Denver is known for many things, but never has it been considered a menswear destination. Believe it or not, it has largely been judged quite the contrary. Luckily, there are those who believe there is hope for our notoriously underdressed city. Enter Denver Gents — a grassroots collective founded by Delroy Gill and Stuart Crowell — whose noble mission is to create an impact through fashion, hopefully inspiring the city’s men to take greater care in their sartorial choices.
At once a traditional men’s club, a flash mob-like campaign and a philanthropic organization, The Gents have big plans to both inspire and assist the many enterprising men currently hoping to improve themselves. “We are structured as a male organization, so we can create the biggest impact on young gents similar to an organization that has a Big Brothers program,” explained Gill. “We do have public events quarterly that men, women and children can attend, aside from our members-only events.”
Gill grew up in London until, at 17, his family relocated to Omaha, Nebraska to support his father’s career. Immediately alarmed by the drastic culture shock, Gill kept after his father until the man finally relented to a move. The next stop was Denver — the result of a 1998 Yahoo! search for “the best city to raise a family.” Still underwhelmed, Gill returned to London the day he got his green card. After a six-year stint moving back and forth across the pond, Gill permanently settled in Denver 11 years ago. He brought with him a welcomed sophistication that has come to define many of the principals that underpin the Gents’ mission.
Crowell is a Kalamazoo, Michigan native with a business management masters degree from George Mason University. He is a newcomer to the city, having arrived with his wife in 2016. His deep interest in formal wear combined with his ambitious nature, has fueled the fire and driven the Gents’ multifaceted approach.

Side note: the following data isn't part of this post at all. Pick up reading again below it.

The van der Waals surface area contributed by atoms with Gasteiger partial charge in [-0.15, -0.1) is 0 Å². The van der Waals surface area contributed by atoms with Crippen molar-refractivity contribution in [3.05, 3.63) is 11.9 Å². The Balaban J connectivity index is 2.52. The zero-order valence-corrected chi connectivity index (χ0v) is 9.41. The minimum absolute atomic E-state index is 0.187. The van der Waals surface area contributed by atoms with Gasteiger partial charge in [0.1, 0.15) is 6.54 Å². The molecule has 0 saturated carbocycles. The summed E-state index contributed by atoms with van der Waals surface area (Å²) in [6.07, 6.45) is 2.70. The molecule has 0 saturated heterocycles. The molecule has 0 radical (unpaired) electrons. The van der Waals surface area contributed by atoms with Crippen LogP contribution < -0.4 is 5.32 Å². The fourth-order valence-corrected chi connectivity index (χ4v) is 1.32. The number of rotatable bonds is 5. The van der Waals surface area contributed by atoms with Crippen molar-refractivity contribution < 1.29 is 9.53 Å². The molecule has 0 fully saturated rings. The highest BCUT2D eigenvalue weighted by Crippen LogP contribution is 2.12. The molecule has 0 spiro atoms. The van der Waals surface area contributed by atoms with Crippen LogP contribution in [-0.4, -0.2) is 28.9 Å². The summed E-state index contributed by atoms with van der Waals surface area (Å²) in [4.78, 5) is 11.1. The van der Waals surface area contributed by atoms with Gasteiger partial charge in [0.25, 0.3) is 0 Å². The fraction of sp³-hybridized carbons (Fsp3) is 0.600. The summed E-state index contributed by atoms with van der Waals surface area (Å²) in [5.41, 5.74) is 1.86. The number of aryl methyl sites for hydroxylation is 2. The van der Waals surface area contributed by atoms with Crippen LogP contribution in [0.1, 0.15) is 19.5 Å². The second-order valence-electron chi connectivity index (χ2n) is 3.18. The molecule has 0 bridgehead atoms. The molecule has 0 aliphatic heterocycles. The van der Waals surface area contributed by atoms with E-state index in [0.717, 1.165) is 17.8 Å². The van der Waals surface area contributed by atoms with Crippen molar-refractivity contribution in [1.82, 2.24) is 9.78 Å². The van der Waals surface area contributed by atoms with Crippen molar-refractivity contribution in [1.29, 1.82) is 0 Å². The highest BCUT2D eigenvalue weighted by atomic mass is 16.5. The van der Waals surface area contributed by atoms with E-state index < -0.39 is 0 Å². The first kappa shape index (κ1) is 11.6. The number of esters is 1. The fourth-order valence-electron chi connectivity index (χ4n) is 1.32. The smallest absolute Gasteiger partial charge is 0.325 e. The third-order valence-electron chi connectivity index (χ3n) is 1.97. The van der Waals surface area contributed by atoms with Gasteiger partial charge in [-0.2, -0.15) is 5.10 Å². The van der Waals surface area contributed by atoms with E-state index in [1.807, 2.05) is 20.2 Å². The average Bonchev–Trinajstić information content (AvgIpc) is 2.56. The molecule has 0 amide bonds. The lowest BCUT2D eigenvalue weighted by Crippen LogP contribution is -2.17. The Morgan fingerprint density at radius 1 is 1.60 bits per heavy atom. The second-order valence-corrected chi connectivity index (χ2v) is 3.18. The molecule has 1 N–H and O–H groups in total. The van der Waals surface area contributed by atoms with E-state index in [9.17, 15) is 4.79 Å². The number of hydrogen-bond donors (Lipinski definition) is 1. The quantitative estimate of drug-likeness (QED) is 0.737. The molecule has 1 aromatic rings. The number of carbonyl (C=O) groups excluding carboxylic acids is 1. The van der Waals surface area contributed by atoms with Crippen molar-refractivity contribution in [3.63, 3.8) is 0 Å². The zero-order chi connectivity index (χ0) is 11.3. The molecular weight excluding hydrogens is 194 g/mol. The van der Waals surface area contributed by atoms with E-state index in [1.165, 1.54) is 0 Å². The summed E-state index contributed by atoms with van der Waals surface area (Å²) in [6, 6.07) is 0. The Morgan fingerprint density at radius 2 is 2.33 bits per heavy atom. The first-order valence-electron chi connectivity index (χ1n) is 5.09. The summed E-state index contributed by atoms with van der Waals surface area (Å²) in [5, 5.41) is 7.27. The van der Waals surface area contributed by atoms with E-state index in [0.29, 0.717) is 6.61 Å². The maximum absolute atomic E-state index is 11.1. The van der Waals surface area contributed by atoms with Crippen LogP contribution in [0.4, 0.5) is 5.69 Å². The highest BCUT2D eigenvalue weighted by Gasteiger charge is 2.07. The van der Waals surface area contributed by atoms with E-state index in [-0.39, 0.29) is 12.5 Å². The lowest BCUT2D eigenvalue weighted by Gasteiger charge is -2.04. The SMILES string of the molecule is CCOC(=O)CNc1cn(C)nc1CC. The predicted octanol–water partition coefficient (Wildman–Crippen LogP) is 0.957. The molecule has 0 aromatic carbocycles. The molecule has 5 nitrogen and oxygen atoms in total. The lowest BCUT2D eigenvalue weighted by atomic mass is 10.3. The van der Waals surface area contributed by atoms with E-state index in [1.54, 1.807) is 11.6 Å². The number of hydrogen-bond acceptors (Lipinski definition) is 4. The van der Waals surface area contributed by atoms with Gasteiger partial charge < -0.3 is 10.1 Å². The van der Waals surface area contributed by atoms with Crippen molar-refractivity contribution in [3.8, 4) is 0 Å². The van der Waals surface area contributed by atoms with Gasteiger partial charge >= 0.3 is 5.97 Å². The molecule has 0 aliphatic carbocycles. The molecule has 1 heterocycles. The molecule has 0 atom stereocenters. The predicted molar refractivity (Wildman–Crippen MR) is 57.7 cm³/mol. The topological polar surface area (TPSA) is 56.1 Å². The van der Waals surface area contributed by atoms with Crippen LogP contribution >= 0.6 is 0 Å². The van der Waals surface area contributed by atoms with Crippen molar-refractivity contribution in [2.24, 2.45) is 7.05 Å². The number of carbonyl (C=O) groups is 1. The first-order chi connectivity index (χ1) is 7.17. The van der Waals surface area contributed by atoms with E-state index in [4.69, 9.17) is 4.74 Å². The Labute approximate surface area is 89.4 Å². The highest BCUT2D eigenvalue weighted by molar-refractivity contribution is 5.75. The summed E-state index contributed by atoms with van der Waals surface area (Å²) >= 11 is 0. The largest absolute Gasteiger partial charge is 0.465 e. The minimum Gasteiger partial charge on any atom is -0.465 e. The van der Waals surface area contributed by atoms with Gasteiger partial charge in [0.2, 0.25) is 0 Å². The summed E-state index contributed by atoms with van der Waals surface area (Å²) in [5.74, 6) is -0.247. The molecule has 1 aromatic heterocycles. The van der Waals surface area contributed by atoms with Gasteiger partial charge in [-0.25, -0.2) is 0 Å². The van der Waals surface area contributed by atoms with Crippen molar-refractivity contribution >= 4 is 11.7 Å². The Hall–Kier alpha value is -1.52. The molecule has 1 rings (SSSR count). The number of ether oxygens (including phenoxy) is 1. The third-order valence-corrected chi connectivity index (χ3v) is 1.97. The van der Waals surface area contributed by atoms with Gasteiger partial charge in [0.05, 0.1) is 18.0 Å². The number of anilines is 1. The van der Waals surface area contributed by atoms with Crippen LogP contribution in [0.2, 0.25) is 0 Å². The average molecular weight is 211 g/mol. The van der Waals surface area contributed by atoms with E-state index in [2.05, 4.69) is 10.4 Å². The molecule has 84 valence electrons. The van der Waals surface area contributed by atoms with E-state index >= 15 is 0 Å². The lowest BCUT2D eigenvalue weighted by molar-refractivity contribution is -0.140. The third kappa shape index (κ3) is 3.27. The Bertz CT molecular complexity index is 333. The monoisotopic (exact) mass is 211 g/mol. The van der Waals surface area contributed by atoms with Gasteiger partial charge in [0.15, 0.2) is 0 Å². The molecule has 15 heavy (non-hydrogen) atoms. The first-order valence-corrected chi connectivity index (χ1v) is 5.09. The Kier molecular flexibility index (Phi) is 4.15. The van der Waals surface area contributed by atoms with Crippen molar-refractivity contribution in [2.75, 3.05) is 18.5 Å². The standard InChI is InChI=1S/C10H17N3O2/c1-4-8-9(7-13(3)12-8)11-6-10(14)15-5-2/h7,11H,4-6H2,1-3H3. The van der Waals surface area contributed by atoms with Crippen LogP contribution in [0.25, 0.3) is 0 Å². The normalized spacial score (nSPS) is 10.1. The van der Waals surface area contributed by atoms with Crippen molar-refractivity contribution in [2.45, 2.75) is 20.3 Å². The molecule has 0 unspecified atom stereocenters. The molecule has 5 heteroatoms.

After meeting at an international real estate conference in Las Vegas last September, the two Sotheby’s agents — bound by mutual love for good dress and sophistication in both business and pleasure — began laying the groundwork. In a few short months, the group has expanded far beyond the founders’ initial expectations.
Their inaugural event, titled “Suits and Sushi” brought a partnership between LoHi hotspot Mizu Izakaya and Denver menswear staple Suitsupply for an evening of handshaking, a great deal of mutual admiration and an expected amount of confusion and intrigue from onlookers. What began as an Eventbrite page for what Gill and Crowell thought was going to be a 15-person dinner party quickly and organically turned into an affair involving 160 registered guests, of which about 75 actually made it through the door. Going forward, the two are planning members-only events each quarter, with public micro-events peppered in at a similar rate. The impressive spectacle that descended on Mizu succeeded in igniting the curiosity of onlookers — a great success for the inclusive group.
Last month the Gents began accepting members into their more formalized club. With various tiers ranging from $50-150 featuring affiliated rewards, Crowell and Gill are hoping to begin developing the philanthropic branch of the organization. With a focus on young gents, the group is hoping to direct all the collected funds to institutions that promote self-esteem building, education and dressing for success. “This truly is a positive group of people that is going to create change,” said Gill. “At our second event, we raised over $3,000 to give to the Porter-Billups Leadership Academy, which will sponsor two young gents’ scholarships through the program.” Membership will also grant access to their exclusive events, including a password-protected Macallan Scotch tasting held at a secret location March 1.
Clubs that aspire to adhere to a gentleman’s code have long been accused of being pompous and exclusionary. Denver Gents have already taken great care to ensure that their group is as welcoming as possible. Anyone with a potential interest is encouraged to get involved, including women who are into menswear. Though membership to the formal club remains men only.
If you’re concerned about showing up to an event underdressed, fear not. The organization will have stylists on hand who will gladly give a free consultation. “Come as you are, this is a place where gents can come to educate themselves,” said Gill. After all, according to both Gill and Crowell, the suit does not make the man, the man makes the suit.